Date of birth: 1898
Date of death: 25.2.1917
Regiment: Northumberland Fusiliers
Family information: Son of Thomas and Jane Ann Proctor of Brotherton
Rank: Lance Corporal
Service number: 22460
Unusually, Claude Proctor was enrolled in the 13th (Service) Battalion of the Northumberland Fusiliers. This was formed of volunteers at Newcastle in September 1914 as part of K3 (Kitchener’s 3rd Army) and attached to 62nd Brigade, 21st Division.
The units of the Division initially concentrated in the Tring area, spending some time in camp at Halton Park before winter necessitated a move into local billets in Tring, Aylesbury, Leighton Buzzard, High Wycombe and Maidenhead. The artillery was at High Wycombe and Berkhamsted, RE at Chesham, and ASC at Dunstable.
In May 1915 the infantry moved to huts at Halton Park, the artillery went to Aston Clinton (One brigade staying at Berkhamsted) and the RE to Wendover. Rifles were received in late June 1915 and after firing their first course the infantry moved on 9th August to Witley Camp. Lord Kitchener inspected the Division on the march on 12th August.
Advanced parties embarked for France on 2nd September and the main body began to cross the Channel five days later. Units moved to assemble near Tilques, completing concentration on 13 September. The Division's first experience was truly appalling. Having been in France for only a few days, lengthy forced marches brought it into the reserve for the British assault at Loos. GHQ planning left it too far behind to be a useful reinforcement on the first day, but it was sent into action on 26 September, whereupon it suffered over 3,800 casualties for very little gain.
Claude’s experiences here would have been very similar to those of Alma Pickering (see earlier) who’s regiment was in the same division. At some point in his service Claude was promoted to Lance Corporal.
The Division served on the Western Front for the remainder of the war, taking part in many of the significant actions:
The Battle of Loos (for details see account on Alma Pickering)
The Battle of Albert*
The Battle of Bazentin Ridge*
The Battle of Flers-Courcelette*
The Battle of Morval* in which the Division captured Geudecourt (See Alma Pickering account)
The Battle of Le Transloy*
The battles marked * are phases of the Battles of the Somme 1916
Claude Proctor was killed on 26th February 1916.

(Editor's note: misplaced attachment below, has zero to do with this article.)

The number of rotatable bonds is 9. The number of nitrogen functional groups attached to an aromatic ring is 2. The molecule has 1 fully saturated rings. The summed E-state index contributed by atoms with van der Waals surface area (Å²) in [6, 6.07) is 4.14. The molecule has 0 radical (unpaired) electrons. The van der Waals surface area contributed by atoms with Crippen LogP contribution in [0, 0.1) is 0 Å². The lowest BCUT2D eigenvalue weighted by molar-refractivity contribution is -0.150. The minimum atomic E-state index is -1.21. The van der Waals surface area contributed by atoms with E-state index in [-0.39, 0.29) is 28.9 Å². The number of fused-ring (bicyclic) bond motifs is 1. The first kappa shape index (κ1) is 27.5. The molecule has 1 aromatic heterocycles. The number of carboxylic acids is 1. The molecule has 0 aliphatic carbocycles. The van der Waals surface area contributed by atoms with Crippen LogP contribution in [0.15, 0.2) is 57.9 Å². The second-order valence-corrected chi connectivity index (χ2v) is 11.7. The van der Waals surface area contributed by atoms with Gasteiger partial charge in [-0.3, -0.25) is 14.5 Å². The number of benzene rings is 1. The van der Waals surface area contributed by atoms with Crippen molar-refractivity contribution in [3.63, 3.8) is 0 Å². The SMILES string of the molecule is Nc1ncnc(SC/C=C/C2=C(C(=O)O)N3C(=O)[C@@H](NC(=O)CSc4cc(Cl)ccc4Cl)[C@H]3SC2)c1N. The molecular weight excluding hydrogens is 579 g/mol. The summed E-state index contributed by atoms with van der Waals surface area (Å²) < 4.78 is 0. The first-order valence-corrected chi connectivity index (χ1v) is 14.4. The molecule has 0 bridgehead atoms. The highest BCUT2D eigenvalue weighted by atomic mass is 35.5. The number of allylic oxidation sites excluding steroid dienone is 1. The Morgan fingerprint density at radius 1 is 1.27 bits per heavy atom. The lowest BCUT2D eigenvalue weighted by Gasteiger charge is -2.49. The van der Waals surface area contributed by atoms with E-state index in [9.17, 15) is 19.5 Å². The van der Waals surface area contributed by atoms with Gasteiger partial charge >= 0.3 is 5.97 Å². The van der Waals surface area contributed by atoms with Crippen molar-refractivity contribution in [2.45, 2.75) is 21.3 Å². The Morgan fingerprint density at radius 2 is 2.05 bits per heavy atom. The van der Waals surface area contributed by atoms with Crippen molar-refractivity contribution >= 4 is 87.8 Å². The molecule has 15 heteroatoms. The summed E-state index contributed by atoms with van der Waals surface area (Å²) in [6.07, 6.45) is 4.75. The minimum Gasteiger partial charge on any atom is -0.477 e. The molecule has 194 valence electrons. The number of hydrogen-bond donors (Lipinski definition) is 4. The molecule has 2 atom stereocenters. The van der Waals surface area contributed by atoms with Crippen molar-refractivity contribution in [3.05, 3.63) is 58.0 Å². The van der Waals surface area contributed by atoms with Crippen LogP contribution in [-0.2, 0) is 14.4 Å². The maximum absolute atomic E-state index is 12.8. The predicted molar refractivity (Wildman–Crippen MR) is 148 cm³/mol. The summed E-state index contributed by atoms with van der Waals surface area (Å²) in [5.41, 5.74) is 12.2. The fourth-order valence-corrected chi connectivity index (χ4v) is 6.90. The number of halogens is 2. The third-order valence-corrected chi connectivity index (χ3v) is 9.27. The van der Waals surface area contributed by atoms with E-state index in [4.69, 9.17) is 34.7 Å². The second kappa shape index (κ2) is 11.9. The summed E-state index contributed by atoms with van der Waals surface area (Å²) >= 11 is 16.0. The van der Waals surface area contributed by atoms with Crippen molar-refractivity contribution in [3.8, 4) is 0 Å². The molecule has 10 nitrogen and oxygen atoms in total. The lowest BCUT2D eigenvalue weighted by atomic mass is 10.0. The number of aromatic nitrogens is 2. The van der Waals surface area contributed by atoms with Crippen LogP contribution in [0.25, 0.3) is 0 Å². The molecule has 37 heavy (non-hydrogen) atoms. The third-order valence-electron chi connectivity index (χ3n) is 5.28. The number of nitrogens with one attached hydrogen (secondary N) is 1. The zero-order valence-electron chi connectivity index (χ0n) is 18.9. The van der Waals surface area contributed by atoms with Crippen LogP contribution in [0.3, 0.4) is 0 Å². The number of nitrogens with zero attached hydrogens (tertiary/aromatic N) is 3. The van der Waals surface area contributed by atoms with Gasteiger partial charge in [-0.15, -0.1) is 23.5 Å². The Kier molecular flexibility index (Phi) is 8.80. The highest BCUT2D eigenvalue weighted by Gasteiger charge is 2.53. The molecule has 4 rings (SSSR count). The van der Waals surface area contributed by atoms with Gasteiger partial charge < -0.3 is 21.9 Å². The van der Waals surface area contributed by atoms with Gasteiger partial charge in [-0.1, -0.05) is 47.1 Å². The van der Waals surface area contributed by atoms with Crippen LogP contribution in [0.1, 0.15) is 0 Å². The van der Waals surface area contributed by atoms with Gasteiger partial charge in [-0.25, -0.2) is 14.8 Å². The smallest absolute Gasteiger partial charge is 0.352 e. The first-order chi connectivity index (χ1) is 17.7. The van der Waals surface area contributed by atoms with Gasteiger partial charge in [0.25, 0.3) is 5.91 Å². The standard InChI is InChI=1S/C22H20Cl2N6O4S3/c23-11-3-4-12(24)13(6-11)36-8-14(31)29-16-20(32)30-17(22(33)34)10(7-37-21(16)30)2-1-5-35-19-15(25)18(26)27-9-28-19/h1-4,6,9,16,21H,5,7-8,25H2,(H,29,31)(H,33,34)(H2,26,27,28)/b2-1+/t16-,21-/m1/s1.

Early 1917 was not marked by any specific large scale operations like at Mons or the Somme etc. It seems that Claude may have suffered a similar fate to Frederick Poulson and again the place where he is buried may offer some clues.
Vermelles was in German hands from the middle of October 1914 to the beginning of December 1914, when it was recaptured by the French. The cemetery was begun in August 1915 (though a few graves are slightly earlier), and during the Battle of Loos, when the Chateau was used as a dressing station. It is in an area of the Western Front which is located between the towns of Bethune and la Bassee. It is roughly 30 miles south of Ypres and 20-25 miles north of the Somme battlefields.
Whilst the lesser-known sectors may not have seen the very large set-piece battles of the Somme and the Ypres Salient, there were battles fought here and in some cases particular sectors were loathed by the soldiers who spent time there.
So, as with Frederick Poulson, it would seem that having survived action in some of the more well-known battles Claude was, perhaps, the victim of more mundane circumstances - the small scale artillery attacks, small firearms, enfilade, sniping etc.
The Proctor family were ‘comers in’ to Brotherton in that Claude’s parents both originated outside the village. Thomas Proctor was born in Cawood whilst his wife Jane Ann (nee Wood) hailed from Wingate near Durham. They were married in Pontefract during the autumn of 1890. Thomas would have been 38 at the time.
In 1901 they lived in Low Street and had had 4 children - Eveline (10), Nowell (8), Leila (5) and Claude who was 3 years old. As were many of
his neighbours Thomas was a ‘miner’.
Still living in Low Street in 1911the family had altered. Nowell had left, Eveline (20) was a “milliner”, and Claude (13) was “Apprenticed to a Joiner”. Additions were Sarah Elizabeth (7) and Mabel (5).There was also a relative called Elizabeth Wood aged 84 who had been born in Penrith. This would most probably be jane Ann’s mother.